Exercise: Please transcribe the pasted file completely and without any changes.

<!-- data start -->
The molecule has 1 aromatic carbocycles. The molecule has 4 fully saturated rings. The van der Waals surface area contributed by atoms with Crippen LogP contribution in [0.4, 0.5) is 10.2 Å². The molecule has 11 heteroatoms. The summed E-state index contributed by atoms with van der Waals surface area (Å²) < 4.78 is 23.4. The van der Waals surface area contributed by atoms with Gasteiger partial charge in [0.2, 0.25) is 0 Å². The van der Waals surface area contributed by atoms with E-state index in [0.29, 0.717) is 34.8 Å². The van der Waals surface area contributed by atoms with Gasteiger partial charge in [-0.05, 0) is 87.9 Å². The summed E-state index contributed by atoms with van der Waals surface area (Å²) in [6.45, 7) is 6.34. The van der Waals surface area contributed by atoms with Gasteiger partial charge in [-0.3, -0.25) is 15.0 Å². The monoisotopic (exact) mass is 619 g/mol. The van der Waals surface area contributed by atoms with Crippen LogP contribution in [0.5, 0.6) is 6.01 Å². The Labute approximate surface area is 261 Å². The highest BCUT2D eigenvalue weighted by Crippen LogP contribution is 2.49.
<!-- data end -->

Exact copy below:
The molecule has 1 aromatic carbocycles. The molecule has 4 fully saturated rings. The van der Waals surface area contributed by atoms with Crippen LogP contribution in [0.4, 0.5) is 10.2 Å². The molecule has 11 heteroatoms. The summed E-state index contributed by atoms with van der Waals surface area (Å²) < 4.78 is 23.4. The van der Waals surface area contributed by atoms with Gasteiger partial charge in [0.2, 0.25) is 0 Å². The van der Waals surface area contributed by atoms with E-state index in [0.29, 0.717) is 34.8 Å². The van der Waals surface area contributed by atoms with Gasteiger partial charge in [-0.05, 0) is 87.9 Å². The summed E-state index contributed by atoms with van der Waals surface area (Å²) in [6.45, 7) is 6.34. The van der Waals surface area contributed by atoms with Gasteiger partial charge in [-0.3, -0.25) is 15.0 Å². The monoisotopic (exact) mass is 619 g/mol. The van der Waals surface area contributed by atoms with Crippen LogP contribution in [0.5, 0.6) is 6.01 Å². The Labute approximate surface area is 261 Å². The highest BCUT2D eigenvalue weighted by Crippen LogP contribution is 2.49.